Author: James R. Chiles
Publisher: HarperCollins, 2008 (eBook edition)
We live in a complex world of machines that we've built for ourselves. While machines and their connected systems exist for our needs and service, they can sometimes go terribly wrong. They don't behave the way intended. Once they go rouge, they can't be controlled. What the world then sees is the fallout from a disaster no one expected. This book takes the reader through dozens of such disasters. The author narrates these disasters almost as if they're happening beside us. He explains the technical details. He describes the frantic attempts by those at the scene working on the dangerous edges of technology. In the process, he fills us with a sense of awe and respect for technology.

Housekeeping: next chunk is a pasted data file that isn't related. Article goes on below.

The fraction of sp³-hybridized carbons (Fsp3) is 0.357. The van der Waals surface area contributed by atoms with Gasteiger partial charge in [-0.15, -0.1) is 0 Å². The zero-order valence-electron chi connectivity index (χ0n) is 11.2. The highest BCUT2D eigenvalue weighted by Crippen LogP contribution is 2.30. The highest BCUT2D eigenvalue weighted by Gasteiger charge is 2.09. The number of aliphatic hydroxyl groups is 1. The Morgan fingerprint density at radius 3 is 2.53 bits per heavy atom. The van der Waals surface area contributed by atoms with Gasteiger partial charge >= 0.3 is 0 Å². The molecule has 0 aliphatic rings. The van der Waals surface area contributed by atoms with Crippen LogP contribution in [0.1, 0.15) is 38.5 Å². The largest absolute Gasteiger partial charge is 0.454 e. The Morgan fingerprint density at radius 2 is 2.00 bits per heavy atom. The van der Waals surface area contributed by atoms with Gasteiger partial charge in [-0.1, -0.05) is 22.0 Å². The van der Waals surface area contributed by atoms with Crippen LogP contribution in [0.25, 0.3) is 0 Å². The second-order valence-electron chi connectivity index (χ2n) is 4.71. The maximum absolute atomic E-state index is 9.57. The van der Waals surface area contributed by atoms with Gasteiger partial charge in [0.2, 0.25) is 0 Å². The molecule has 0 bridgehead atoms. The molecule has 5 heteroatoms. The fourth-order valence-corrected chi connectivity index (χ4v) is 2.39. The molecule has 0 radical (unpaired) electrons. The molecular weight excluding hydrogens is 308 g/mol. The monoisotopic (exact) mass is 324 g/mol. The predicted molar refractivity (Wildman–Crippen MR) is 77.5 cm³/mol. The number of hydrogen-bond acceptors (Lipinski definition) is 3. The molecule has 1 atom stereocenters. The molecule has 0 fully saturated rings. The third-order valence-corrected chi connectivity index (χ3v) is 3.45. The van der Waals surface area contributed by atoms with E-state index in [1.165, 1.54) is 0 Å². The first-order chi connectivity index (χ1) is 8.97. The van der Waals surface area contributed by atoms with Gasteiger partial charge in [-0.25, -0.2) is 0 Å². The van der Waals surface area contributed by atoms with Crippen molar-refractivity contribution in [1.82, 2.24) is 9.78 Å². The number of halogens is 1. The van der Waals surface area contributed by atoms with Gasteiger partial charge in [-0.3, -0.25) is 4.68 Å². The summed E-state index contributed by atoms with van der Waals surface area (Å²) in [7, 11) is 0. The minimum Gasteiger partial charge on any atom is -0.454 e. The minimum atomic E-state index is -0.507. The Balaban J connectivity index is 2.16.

Yes, those of us who take technology for granted will be more respectful of it once we read this book. Going by the promise of Murphy's Law, many things can go wrong. The author notes that if such a law exists, we should be seeing lot more disasters. In reality, for every disaster that comes to front-page news, there are probably many more near misses that somehow did not run away to a disaster. Failures are likely and they do happen quite a lot in many systems. Due to built-in redundancies, good design and fail-safe mechanisms, many of them are caught early. But many small failures linking up together lead to a disaster. The author states, "A disaster occurs through a combination of poor maintenance, bad communication, and shortcuts. Slowly the strain builds."